No—not if you intend to purchase it and use it back home. When you are in your own state, you are required to follow your state’s laws. Because your state doesn’t sanction the use of medicinal marijuana, it is illegal to use it in that state, no matter the purpose, and no matter where you bought it.
In fact, bringing marijuana across state lines could land you in a heap of trouble. Doing so is a serious crime called “trafficking,” which carries harsh fines and jail time. And once you got the marijuana into your state, possessing it there would be another crime (illegal possession), subjecting you to additional fines and jail time. (But if your state has “decriminalized” marijuana, you might incur only a minor punishment—see below for more on decriminalization.)
To learn more about trafficking and illegal marijuana possession, see Marijuana Possession; Laws & Penalties.
In theory, you could travel to one of the 18 states that allow medical marijuana and take advantage of their laws while in that state. But in practice, this will be worky at best and unrealistic for most people. Patients first have to register with the state, and to do so, they must usually be state residents. Residency requirements vary by state (sometimes requiring proof of exclusive residence in the state for a year or more), so you would be unable to take advantage of another state’s medical marijuana laws unless you effectively move to that state.,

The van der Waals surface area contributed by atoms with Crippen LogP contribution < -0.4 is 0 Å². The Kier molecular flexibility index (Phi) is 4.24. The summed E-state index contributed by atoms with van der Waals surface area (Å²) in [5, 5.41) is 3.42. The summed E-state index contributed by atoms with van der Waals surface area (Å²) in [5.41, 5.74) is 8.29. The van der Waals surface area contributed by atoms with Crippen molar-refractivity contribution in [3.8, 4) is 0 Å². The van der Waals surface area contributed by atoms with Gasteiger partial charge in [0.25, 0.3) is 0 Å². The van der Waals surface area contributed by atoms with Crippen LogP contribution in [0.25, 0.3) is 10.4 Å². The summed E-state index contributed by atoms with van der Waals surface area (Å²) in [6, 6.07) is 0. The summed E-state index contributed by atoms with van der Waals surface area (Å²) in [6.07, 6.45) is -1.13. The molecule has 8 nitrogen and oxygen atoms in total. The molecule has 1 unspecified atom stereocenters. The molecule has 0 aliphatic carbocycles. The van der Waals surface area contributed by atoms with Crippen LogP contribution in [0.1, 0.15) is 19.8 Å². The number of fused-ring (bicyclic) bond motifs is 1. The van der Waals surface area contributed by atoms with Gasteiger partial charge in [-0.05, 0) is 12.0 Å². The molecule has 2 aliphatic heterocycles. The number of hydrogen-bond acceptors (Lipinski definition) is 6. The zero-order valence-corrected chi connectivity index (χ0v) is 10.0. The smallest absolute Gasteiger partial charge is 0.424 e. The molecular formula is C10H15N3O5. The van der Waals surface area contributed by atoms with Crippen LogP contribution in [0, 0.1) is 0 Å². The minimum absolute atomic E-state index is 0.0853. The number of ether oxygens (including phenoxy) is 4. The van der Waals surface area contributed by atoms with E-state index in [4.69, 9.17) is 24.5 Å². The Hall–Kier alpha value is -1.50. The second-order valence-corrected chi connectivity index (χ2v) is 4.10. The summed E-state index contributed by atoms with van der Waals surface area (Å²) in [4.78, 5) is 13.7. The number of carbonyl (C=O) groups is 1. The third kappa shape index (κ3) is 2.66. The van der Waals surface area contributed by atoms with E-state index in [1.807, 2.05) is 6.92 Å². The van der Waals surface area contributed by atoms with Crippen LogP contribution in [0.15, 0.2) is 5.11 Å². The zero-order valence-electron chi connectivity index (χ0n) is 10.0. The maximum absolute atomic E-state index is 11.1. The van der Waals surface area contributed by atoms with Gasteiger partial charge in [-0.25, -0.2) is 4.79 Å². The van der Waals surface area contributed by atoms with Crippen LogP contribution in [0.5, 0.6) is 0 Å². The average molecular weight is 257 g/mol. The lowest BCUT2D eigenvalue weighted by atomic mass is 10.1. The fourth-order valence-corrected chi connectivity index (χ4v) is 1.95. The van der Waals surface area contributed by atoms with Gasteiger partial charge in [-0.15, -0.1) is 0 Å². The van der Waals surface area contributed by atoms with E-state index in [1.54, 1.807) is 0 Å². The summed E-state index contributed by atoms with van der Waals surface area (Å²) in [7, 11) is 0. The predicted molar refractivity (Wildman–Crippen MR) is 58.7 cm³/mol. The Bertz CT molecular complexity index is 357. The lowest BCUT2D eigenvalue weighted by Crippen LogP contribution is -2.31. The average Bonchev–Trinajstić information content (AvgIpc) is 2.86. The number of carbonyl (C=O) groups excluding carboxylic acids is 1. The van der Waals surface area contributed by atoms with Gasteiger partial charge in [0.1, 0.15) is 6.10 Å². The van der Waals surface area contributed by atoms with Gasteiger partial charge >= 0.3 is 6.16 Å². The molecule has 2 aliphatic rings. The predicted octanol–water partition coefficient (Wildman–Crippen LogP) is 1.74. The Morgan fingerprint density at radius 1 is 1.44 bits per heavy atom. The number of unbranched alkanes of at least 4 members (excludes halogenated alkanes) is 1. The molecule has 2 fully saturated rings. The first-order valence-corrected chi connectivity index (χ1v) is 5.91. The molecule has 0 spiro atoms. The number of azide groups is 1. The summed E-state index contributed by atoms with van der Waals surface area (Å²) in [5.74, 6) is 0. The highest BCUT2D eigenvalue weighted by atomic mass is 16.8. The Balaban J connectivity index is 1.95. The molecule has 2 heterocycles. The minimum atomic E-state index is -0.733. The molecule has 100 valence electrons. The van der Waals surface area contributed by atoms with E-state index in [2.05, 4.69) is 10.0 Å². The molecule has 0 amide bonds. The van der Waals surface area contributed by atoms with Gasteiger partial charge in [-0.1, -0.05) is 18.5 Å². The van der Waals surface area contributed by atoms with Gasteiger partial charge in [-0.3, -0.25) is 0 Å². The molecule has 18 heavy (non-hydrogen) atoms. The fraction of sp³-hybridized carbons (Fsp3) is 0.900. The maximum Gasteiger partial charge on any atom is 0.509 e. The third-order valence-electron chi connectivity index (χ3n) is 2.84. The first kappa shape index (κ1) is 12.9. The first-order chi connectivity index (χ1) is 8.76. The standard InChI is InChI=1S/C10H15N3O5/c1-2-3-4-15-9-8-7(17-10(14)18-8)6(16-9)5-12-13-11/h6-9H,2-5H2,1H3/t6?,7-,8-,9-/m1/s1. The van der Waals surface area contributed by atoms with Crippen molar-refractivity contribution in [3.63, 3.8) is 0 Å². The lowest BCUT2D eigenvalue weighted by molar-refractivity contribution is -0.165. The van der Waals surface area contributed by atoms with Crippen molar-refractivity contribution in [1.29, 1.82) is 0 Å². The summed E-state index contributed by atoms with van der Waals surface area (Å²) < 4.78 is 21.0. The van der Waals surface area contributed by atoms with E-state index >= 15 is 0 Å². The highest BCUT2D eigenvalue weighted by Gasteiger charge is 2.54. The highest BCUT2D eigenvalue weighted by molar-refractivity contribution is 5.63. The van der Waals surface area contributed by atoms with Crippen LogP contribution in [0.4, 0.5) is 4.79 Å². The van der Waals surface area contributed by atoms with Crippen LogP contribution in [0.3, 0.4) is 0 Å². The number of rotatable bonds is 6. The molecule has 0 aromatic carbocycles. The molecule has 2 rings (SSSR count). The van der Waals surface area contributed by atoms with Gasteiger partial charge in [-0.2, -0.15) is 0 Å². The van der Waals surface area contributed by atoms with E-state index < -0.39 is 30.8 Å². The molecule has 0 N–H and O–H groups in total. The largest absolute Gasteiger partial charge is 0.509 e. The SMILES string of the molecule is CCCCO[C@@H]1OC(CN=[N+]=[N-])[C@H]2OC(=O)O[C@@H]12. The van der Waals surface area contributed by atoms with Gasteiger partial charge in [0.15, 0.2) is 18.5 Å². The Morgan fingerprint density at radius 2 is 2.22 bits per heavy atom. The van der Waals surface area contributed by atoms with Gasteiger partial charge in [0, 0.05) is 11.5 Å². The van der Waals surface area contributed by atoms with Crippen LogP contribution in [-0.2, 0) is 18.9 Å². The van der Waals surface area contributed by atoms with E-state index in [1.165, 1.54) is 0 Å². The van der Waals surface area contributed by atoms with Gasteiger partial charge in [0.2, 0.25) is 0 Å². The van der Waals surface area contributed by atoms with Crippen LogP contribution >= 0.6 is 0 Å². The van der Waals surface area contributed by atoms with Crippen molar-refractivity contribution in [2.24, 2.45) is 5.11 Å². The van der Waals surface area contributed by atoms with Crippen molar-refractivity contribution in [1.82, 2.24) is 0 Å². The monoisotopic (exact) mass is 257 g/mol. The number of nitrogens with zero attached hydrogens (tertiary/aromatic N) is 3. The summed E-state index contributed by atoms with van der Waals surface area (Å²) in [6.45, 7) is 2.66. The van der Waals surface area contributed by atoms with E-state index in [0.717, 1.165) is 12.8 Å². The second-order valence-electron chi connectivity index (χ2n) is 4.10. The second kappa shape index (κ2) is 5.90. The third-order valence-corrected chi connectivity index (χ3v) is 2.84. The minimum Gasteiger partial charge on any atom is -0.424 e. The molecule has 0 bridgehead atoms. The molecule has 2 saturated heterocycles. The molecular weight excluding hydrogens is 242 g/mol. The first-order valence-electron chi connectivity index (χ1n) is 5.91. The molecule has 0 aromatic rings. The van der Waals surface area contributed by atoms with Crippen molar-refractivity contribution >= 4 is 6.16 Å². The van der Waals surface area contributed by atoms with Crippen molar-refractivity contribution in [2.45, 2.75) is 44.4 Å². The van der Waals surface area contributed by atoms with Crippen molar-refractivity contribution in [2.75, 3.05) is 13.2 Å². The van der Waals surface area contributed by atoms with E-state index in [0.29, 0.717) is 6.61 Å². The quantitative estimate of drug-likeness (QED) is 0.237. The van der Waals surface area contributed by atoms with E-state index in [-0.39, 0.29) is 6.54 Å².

The only way your medical marijuana possession and use might be protected is if your state has “decriminalized” marijuana and you’re content to use a very small amount. Decriminalization means that possession of a small quantity of marijuana for personal use (medical or recreational) is an infraction, a minor violation akin to a traffic ticket. Connecticut, Massachusetts, Minnesota, Mississippi, Nebraska, New York, North Carolina, Ohio, and Oregon have decriminalized marijuana without legalizing it for medical use (and several other states have also decriminalized marijuana, but also allow medical use, so they are not listed here).
Typically, violators are subject only to a small fine and first time offenders usually have no criminal record. In states that have decriminalized marijuana, offenders receive citations but they are not arrested unless they possess large amounts or are repeat offenders. Keep in mind that this exception applies only to marijuana possession (and only to small amounts); it does not protect you from being prosecuted for illegally obtaining marijuana, trafficking it into state, or possessing more than the decriminalized amount.
To learn more about decriminalization, see Medical Marijuana: Avoiding Arrest or Conviction.
The bottom line is that when you live in a state that doesn’t allow medicinal marijuana, you cannot legally obtain marijuana—even for medicinal use—from within your own state, or from another state for use at home. Doing either would risk serious criminal charges for illegal possession, trafficking, or both. You may have some limited protection if you live in a state that has decriminalized marijuana, but even then, you must be careful in how you proceed with your possession and use.